The beginning of the different phases of the teepee ceremony is marked by tobacco: the main smoke, the smoke of the midnight water, the smoke of the morning water. There are variations and modulations of the ritual that depend on the tribes and the ways in which knowledge and practices were transmitted and adapted ( Anderson, 1996 ). We should now stress the figure of the roadman, usually a middle-aged man over 50 who has been authorized by an older roadman to lead the ritual because his merits, wisdom, and ability allow him to take care of all of the aspects of the ritual. However, ceremonies are usually carried out at the request of somebody; this person is the sponsor, and they must cover transportation expenses for all the people in the road man’s support team (e.g., singers), including gifts, as well as firewood and other supplies. At this point, we will address the arrival of tepee ceremonies in Mexico.

In the 1980s, relationships between leaders of the Aztec dance tradition and leaders of the NAC began to take shape, joined by Mexican-American citizens who had access to tepee, Sun Dance, and vision quest ceremonies, in addition to the temazcal, or sweat lodge. These contacts led to invitations to celebrate ceremonies on Mexican soil. It should also be mentioned that the broader distribution and abundance of peyote, and its relatively easier access in Mexico despite the prohibitionist policy, encouraged the relocation of several roadmen, who began to weave alliances and interchange relationships with the contacts that they established in their journeys. After several years, many of these Mexicans were given the “authorization” to open and guide ceremonies with an audience consisting basically of dancers and neo-Indians ( Arias, 2012 ).

Thus, an important movement has emerged in Mexico after almost 30 years of interchange among groups and influence from Native American ritual forms. Based on experience in the field and a preliminary survey, we estimate that more than 20 groups have been identified with peyote tepee ceremonies. The ritual takes different forms in the United States; there are different lines, schools, or traditions that can be linked to the NAC, but others are independent and constitute different religious tribal associations.

Groups in Mexico have been influenced by these different traditions or lines; as a result, they are fragmented, and an organizational basis to include all of them has not yet been established. This is combined with the differences among Mexican urban groups and their forms of neo-Mexican spirituality.

The Native American Church of Mexico: Paradoxes of the Legalization of Peyote among Neo-Indians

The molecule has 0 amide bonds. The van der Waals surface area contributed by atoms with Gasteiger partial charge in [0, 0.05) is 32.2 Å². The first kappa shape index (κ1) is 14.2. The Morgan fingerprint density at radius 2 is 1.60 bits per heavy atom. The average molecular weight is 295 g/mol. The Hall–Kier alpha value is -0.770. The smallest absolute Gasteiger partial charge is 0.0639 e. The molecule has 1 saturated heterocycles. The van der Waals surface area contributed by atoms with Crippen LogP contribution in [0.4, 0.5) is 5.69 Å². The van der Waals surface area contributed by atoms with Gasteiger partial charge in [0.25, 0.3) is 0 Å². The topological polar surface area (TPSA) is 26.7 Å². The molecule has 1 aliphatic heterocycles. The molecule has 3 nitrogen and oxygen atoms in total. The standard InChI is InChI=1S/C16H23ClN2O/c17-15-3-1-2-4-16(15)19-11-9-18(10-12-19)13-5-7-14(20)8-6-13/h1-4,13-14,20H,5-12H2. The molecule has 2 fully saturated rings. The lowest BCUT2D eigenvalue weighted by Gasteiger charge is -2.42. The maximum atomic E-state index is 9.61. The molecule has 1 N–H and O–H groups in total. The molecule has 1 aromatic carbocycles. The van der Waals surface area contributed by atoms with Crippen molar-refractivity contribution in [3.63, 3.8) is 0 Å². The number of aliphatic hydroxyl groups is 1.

In 2012, the INAM, based in Jalisco and led by Peruvian roadman Freddy Arévalo, who lives in Austin, Texas, submitted a request to the General Direction of Religious Associations seeking the registration and official recognition of the organization by the Mexican state. The following year, on April 24, 2013, the deputy director of Religious Associations Movements of the Religious Associations Registration Office issued a negative response, which is justified in 46 pages using several arguments. In sum, it considers the request inadmissible and orders its administrative withdrawal. In the same year, a writ of amparo (828/2013) was filed as a legal device to challenge the decision of the authority, but the writ was rejected. Finally, in 2014, the plaintiffs demanded a review (RA112 / 2014-1757), which resulted in the case being heard by the Supreme Court of Justice of the Nation (SCJN), where minister Jorge Pardo Rebolledo proposed granting the amparo and acknowledged that the authorities had exceeded their duties by questioning the validity of the association’s religious practices, thereby violating the constitutional precept of religious freedom ( Reyes, 2016 ).

The decision issued by the sub-directorate of religious movements and the resolution of the writ of amparo represent valuable information for the analysis of drug policy and the recognition of religious identity as viewed by the Mexican state. The authority’s arguments to support its refusal were the result of consultations requested by this sub-directorate from different public agencies in charge of health, the environment, law, and culture. Therefore, the overt role of the state in defining the policy becomes evident, and the contradictions emanating from a constitutional order that protects the freedom of religion but fails to provide options to alternative forms of worship are explained.

On the basis of the INAM statutes, the authority considers, for instance, that the doctrinal essence is vague and unclear in its definition of the deity associated with the cult (the great spirit, the creator), that the classification of the cult among other indigenous traditions in the continent is inaccurate, since there is no homogeneous body of beliefs, and that the cult lacks a sacred reference text, such as the Bible or the Koran. It also questions the legitimacy of the association’s demands in terms of indigenous rights and the legal exception for consumption based on ancestral use because there are no associated historical territories, languages, or traditional customs. It claimed to be unaware of any current or past request by indigenous groups seeking the recognition of their ritual use of the plant and their constitution as a church.